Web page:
Review: Arrival


Denis Villeneuve delivers a sci-fi masterpiece


In the past two decades, only two directors –Alfonso Cuarón, who won for Gravity in 2013, and Avatar’s James Cameron in 2009 – have been nominated for the Best Director Oscar for sci-fi films. That both have come in the last seven years may, optimistically, point to a slight thawing in the Academy’s stance to the genre, but it’s small comfort to anyone who cares about such things.

Perhaps, with his latest effort Arrival, Denis Villeneuve will do what Christopher Nolan was unable to, what Ridley Scott was unable to, what the Wachowskis and Neill Blomkamp and Duncan Jones and Spike Jonze and Alex Garland were unable to. Perhaps he’ll join that illustrious and exclusive club.

More likely, Arrival’s Oscar chances will come in the expanded Best Picture category that has found room for The Martian, Her, Gravity, Inception, District 9 and Avatar since a rule change moved us beyond the five film cap to a glorious, nebulous world of between five and 10 nominees. Still, it speaks volumes about the Academy’s attitude that you have to go back to 1995’s Apollo 13 to find a science fiction film that made the cut under the old rules.

a cruelly-timed post-Trump cosmic joke, and a needed reminder of our species’ better angels

This is all rampant speculation at this point, of course, and speaks not at all to just how good Arrival is. And boy is it. It’s a stunningly well made, emotional, intelligent, challenging film. It’s also ultimately optimistic about humanity’s future, which is both a cruelly-timed post-Trump cosmic joke, and a needed reminder of our species’ better angels; of our potential for collaboration and understanding to work for the greatest good.

It’s also another remarkable chapter in the career of Villeneuve, and an exciting glimpse at what we might expect from Blade Runner 2049. What seemed like a dubious proposition is now genuinely exciting, even if it deprives us of another Villeneuve original for the time being.

Since 2009, when Incendies was nominated for Best Foreign Language Film, Villeneuve has established himself as one of the most electrifying directors around; capable of taking what would be ‘genre’ fare in most hands and elevating it beyond all reckoning. From Prisoners through Sicario and Arrival, it’s a rare and deceptively difficult skill, and positions him as something perhaps akin to a more emotional David Fincher.

Villeneuve has a knack for the haunting; scenes and sequences that stick with you years later, after only a single viewing. Think about how many car chases barely register a flicker, of the shootouts that induce a yawn, not a gasp, of the showdowns that prove less nerve-jangling denouement than flat third act let-downs. Contrast these underwhelming and extensive memories with the stressful final moments of Prisoners; Enemy’s spiders; the Bridge of the Americas shootout in Sicario. Villeneuve displays, again and again, an ability to summon tension and mystery in ways most simply can’t.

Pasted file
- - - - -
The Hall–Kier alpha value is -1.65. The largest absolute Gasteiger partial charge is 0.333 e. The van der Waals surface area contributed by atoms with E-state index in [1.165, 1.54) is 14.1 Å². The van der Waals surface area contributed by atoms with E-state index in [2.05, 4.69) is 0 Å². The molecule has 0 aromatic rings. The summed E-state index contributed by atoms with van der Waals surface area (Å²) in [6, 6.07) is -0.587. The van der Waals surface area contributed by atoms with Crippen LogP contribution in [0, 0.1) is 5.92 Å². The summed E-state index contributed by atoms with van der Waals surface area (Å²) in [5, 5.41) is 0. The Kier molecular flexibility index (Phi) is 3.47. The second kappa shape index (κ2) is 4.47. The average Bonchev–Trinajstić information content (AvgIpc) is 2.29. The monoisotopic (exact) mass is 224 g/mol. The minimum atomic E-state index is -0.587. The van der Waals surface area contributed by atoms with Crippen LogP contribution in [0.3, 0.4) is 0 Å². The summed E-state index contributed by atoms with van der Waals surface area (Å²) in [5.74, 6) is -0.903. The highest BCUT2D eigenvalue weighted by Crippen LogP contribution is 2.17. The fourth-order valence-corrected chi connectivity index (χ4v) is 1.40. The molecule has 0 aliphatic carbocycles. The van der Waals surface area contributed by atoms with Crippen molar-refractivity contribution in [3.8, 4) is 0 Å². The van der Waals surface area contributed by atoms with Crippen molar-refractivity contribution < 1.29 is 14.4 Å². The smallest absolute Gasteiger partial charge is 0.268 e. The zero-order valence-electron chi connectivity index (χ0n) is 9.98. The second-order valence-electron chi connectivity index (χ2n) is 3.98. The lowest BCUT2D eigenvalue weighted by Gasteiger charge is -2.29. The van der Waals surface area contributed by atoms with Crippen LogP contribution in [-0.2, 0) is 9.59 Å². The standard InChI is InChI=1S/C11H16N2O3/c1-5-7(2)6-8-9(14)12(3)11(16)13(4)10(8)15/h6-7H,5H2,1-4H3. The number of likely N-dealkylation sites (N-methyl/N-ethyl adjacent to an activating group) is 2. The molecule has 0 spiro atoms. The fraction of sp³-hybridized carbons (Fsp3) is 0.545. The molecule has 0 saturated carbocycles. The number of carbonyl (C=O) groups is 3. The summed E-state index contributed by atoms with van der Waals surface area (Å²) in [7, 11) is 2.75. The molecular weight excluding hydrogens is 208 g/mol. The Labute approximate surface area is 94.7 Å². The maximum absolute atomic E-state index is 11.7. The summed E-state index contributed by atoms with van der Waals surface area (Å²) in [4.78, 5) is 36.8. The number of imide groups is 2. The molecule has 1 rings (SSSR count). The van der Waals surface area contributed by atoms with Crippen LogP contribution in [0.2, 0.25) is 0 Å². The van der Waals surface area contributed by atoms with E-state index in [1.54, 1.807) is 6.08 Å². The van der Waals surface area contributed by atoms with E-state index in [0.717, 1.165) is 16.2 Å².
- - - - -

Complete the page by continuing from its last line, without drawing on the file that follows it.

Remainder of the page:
It makes the audience think ‘I could have done that’. They can’t. Few can.

Arrival manages this in spades, while, as all the best sci-fi does, giving the audience just enough to understand, and not an ounce more. It’s a tightrope; shift a little the wrong way and the whole thing plunges into confusion. Done right and it can be magical, as if the film couldn’t possibly have been other. It’s the Roger Federer feat of making supreme effort appear effortless. It makes the audience think ‘I could have done that’. They can’t. Few can.

Screenwriter Eric Heisserer has talked about his process of whittling down the story over dozens of drafts over many years, and of Villeneuve’s similarly ruthless dedication. It takes confidence and mastery to cut, to resist the urge towards exposition and hand-holding. Perhaps the pace at which Villeneuve works, with four films released in as many years and another already planned for 2018, the year after Blade Runner, prevents endless tinkering. Perhaps it’s more to do with where Villeneuve, 49, is in his career – though he may only have come to wider attention when he made the switch to English-language productions, Incendies was, in fact, his fourth Canadian feature. This is no prodigious 20-something, but a director in the prime of his career, building on years of work and getting the widespread appreciation he deserves.

Arrival’s relative success so far ($43.7 million over two weekends, on a $47 million budget) is the latest in a string of adult-skewing hits that includes Sully and The Girl on the Train. Though it feels like the internet breathes this sigh of relief every year, their collective performance can only be a good sign, and fears that TV might replace cinema-going for certain segments of the audience seem to be mercifully unfounded.

There’s much to be said, too, about Amy Adams, with five Oscar nominations since 2005 and an equally awards-worthy turn in Nocturnal Animals, but the Leonardo DiCaprio-esque sense that her moment is due should in no way take away from the quality of her performance here. The film rests on her shoulders, and she pulls it off with quietly expressive aplomb.

The year is not over yet, but it would take a monumental effort to shift Arrival from atop many best-of lists. Villeneuve and Heisserer have delivered a fascinating and unique take on the first contact story, a thrillingly action-less masterpiece, sci-fi or not.


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